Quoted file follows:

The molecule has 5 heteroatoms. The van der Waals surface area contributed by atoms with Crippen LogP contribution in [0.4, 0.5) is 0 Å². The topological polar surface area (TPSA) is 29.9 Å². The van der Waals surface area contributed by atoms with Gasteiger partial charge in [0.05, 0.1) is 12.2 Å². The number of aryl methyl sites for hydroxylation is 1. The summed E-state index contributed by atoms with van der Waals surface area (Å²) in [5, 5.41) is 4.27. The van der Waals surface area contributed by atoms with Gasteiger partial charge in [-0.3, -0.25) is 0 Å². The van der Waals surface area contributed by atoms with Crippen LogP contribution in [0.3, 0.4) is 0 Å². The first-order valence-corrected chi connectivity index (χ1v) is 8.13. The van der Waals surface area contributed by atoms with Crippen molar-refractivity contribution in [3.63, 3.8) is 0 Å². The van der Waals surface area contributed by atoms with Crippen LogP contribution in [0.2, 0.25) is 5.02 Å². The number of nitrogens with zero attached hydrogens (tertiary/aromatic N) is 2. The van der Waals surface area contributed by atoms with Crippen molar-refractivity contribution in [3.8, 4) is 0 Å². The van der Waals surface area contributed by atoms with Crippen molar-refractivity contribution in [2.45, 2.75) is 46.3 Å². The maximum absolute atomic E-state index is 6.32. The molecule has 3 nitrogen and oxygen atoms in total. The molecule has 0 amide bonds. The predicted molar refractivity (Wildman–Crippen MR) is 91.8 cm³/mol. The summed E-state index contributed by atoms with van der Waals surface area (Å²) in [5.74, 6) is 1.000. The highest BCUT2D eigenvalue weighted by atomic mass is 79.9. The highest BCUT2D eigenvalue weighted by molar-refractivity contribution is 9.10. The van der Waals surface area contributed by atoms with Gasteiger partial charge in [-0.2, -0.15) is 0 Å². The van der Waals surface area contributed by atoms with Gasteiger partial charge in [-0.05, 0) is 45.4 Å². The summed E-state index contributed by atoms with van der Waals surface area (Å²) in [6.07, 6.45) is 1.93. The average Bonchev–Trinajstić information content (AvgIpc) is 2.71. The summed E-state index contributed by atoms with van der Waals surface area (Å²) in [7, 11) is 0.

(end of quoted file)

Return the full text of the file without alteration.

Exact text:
The molecule has 5 heteroatoms. The van der Waals surface area contributed by atoms with Crippen LogP contribution in [0.4, 0.5) is 0 Å². The topological polar surface area (TPSA) is 29.9 Å². The van der Waals surface area contributed by atoms with Gasteiger partial charge in [0.05, 0.1) is 12.2 Å². The number of aryl methyl sites for hydroxylation is 1. The summed E-state index contributed by atoms with van der Waals surface area (Å²) in [5, 5.41) is 4.27. The van der Waals surface area contributed by atoms with Gasteiger partial charge in [-0.3, -0.25) is 0 Å². The van der Waals surface area contributed by atoms with Crippen LogP contribution in [0.3, 0.4) is 0 Å². The first-order valence-corrected chi connectivity index (χ1v) is 8.13. The van der Waals surface area contributed by atoms with Crippen molar-refractivity contribution in [3.63, 3.8) is 0 Å². The van der Waals surface area contributed by atoms with Crippen LogP contribution in [0.2, 0.25) is 5.02 Å². The number of nitrogens with zero attached hydrogens (tertiary/aromatic N) is 2. The van der Waals surface area contributed by atoms with Crippen molar-refractivity contribution in [3.8, 4) is 0 Å². The van der Waals surface area contributed by atoms with Crippen molar-refractivity contribution in [2.45, 2.75) is 46.3 Å². The maximum absolute atomic E-state index is 6.32. The molecule has 3 nitrogen and oxygen atoms in total. The molecule has 0 amide bonds. The predicted molar refractivity (Wildman–Crippen MR) is 91.8 cm³/mol. The summed E-state index contributed by atoms with van der Waals surface area (Å²) in [5.74, 6) is 1.000. The highest BCUT2D eigenvalue weighted by atomic mass is 79.9. The highest BCUT2D eigenvalue weighted by molar-refractivity contribution is 9.10. The van der Waals surface area contributed by atoms with Gasteiger partial charge in [-0.2, -0.15) is 0 Å². The van der Waals surface area contributed by atoms with Gasteiger partial charge in [-0.05, 0) is 45.4 Å². The summed E-state index contributed by atoms with van der Waals surface area (Å²) in [6.07, 6.45) is 1.93. The average Bonchev–Trinajstić information content (AvgIpc) is 2.71. The summed E-state index contributed by atoms with van der Waals surface area (Å²) in [7, 11) is 0.